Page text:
Filed under: Adapting to Change, Unconventional Heating Methods | Tags: keeping warm
Have I ever mentioned that this blog is written to encourage us to find ways to live well on less, including less energy? In my personal efforts to transition to a lower energy lifestyle, I’m exploring ways of staying warm without the comfort of a constantly running heat pump. This past week was a challenge, but look at me! I lived to tell about it. (And yes, I’m well aware of the irony of ‘writing’ about this topic, using coal-generated electricity to do so. What can I say?)
I read an article during last week’s Arctic blast reminding me that, before the advent of central heating, the only method of staying warm was to heat the person, not the air. The article described wing-backed chairs and four poster beds with heavy drapes for increasing comfort, as well as pans filled with hot coals to warm the bed. Hot water bottles and room screens placed behind furniture to ‘enclose’ the heat from a fireplace added to our ancestors arsenal of stay-warm tricks. I have no desire to revert back to toasting front, and then back, in front of a fireplace. Not only are fireplaces terribly inefficient, but we’ve simply come too far with technology to go back that far.
That said, I still think it’s important to reduce our energy needs as much as possible, while we still have that option. My number one way of staying warm is to wear Cuddle Duds. I know that’s a brand name, and I’m sure there are others, but the soft and thin insulating qualities of their shirts and pants allows me to wear them with ease under my clothes, while keeping me extremely warm without the added bulk and binding that the old fashioned ‘thermal’ or ‘waffle-weave’ long underwear had. Adding thin fingerless gloves and thick socks with soft shoes kept me comfortable throughout the day, even with the furnace turned quite low or off completely.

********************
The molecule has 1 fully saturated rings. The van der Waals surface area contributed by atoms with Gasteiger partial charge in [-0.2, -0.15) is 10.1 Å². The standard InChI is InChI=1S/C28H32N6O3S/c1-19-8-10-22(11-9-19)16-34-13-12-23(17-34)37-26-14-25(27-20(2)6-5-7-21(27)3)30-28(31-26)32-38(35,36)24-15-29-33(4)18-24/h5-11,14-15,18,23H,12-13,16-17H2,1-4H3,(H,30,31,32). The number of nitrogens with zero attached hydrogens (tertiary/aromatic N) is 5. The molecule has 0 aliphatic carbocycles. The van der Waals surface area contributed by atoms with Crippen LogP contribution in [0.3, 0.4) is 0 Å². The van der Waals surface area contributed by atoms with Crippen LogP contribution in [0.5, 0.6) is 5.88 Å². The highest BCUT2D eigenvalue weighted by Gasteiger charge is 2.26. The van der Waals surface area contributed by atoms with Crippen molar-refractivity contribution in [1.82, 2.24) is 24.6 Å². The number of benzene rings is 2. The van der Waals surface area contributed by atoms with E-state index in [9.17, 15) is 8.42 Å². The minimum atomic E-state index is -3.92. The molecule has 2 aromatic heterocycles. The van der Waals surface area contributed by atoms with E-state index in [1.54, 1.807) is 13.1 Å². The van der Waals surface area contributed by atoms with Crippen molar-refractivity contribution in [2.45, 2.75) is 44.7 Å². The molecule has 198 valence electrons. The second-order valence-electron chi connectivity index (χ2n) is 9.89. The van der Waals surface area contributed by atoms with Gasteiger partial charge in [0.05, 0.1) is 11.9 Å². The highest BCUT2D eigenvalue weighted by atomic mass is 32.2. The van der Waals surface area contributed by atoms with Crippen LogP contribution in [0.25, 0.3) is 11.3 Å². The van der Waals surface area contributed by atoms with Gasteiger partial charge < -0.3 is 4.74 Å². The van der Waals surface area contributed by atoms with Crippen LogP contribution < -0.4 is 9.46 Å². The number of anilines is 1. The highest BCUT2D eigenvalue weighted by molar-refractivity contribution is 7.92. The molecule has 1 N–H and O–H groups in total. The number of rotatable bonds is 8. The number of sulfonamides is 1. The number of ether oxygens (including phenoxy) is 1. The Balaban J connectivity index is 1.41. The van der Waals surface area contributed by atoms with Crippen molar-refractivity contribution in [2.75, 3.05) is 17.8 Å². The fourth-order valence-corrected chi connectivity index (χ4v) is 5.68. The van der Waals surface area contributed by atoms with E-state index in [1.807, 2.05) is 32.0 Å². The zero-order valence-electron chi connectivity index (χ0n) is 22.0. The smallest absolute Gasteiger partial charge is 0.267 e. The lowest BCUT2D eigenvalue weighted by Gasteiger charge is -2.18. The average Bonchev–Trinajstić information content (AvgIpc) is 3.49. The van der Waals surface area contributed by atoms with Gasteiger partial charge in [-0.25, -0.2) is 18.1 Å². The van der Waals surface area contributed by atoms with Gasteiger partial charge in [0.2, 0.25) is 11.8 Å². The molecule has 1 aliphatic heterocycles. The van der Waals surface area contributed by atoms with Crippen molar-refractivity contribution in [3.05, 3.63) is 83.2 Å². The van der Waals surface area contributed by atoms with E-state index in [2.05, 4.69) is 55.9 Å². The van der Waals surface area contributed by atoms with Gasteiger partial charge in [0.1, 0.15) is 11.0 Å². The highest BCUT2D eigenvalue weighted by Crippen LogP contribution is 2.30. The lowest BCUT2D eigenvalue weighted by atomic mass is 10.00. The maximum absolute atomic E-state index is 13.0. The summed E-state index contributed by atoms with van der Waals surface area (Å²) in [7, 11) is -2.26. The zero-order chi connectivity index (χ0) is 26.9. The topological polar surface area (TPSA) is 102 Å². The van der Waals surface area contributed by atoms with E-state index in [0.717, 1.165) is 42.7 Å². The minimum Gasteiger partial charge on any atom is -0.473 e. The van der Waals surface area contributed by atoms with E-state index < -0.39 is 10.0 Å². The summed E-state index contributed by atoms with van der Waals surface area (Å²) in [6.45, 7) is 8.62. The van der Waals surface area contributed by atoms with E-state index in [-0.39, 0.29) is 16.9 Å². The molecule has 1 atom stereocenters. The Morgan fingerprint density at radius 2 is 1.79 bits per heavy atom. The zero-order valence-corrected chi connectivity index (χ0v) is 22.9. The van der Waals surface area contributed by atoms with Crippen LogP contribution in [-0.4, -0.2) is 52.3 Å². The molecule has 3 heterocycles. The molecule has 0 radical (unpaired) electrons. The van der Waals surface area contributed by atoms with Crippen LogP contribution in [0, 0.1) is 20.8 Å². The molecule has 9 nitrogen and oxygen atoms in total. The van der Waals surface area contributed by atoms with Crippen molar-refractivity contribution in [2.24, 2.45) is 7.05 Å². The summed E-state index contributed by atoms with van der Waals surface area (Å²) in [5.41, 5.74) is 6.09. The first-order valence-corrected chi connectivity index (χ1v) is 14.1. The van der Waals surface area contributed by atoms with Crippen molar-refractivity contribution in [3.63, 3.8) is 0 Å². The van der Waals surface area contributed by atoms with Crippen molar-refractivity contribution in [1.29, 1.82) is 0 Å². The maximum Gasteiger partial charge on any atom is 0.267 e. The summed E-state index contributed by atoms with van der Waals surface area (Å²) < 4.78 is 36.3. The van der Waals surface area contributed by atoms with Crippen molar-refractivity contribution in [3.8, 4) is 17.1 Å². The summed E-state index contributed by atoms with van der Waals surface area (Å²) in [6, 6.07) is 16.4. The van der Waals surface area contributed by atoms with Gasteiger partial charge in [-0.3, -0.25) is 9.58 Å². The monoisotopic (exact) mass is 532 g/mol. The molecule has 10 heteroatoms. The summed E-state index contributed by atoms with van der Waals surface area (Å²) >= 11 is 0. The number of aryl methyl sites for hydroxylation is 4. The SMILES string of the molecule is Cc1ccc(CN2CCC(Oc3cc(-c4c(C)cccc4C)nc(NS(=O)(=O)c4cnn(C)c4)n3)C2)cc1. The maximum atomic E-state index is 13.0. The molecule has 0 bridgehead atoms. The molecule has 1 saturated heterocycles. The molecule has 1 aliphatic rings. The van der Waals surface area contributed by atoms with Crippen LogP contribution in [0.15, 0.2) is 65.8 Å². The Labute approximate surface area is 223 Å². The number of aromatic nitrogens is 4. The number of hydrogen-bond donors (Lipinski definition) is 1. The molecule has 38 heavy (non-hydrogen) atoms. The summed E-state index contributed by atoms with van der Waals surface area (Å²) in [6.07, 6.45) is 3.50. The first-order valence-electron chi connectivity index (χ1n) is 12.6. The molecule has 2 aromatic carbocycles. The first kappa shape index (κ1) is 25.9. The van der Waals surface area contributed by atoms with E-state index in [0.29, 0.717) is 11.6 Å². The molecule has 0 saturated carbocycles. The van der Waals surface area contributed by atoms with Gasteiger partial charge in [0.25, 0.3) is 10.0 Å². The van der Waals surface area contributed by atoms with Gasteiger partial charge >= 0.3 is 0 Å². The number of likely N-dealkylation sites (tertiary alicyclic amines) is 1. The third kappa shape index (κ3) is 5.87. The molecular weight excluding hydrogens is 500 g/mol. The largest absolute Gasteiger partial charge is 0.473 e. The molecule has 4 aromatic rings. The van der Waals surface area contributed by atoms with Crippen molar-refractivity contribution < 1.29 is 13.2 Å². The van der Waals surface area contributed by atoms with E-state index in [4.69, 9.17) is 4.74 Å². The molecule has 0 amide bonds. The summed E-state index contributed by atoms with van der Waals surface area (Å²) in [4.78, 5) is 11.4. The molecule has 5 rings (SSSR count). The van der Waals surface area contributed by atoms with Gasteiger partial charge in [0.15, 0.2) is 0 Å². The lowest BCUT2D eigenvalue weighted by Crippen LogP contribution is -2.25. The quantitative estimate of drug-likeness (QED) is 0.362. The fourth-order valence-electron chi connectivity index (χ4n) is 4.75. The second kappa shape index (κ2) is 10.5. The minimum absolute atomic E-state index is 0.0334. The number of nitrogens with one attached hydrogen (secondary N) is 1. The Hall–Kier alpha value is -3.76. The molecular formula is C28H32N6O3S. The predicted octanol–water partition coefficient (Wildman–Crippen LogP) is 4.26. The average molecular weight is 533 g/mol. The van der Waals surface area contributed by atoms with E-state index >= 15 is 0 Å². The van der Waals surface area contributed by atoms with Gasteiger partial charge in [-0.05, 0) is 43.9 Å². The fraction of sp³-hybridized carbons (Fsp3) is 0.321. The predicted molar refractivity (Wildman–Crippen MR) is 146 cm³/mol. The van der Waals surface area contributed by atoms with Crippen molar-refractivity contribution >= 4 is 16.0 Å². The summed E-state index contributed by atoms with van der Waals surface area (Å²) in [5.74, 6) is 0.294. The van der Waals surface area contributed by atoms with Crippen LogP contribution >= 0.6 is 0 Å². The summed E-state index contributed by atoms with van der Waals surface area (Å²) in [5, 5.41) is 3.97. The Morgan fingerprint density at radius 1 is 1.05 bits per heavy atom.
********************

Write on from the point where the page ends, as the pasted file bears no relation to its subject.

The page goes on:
Space heaters also saved the day during the frigid days of last week. The new infra-red heaters are energy efficient, light weight and easy to move from room to room. They provide instant heat to the bathroom and by taking our showers back-to-back, the second person is lucky enough to feel like they’re in a steam room! Our flat top oil-filled radiant-style heater is more efficient for long periods of heating. I have one of those in my north facing kitchen that I turn on about 30 minutes before meal prep begins and turn it off as soon as the last dish is washed. I’m also finding the top of the heater is excellent for drying cast iron pots before storing them away, preheating water for a cup of tea or washing dishes, and when I turn it off, the lower residual heat is useful for very quickly drying wet gloves or dish towels.
We’re very fortunate to have an attractive gas stove insert in our living room fireplace which not only puts out amazing heat but allows us to see the flames, which provides a warming effect all on their own. This stove has become our go-to source of heat, enabling us to use the central heat pump only occasionally.
This stove offers me great peace of mind too, knowing that if electric service is interrupted during winter storms, we’ll still be warm. We heated with wood for ten years before moving to our urban home and loved every btu of it, but the clean, easy heat of natural gas is a great alternative.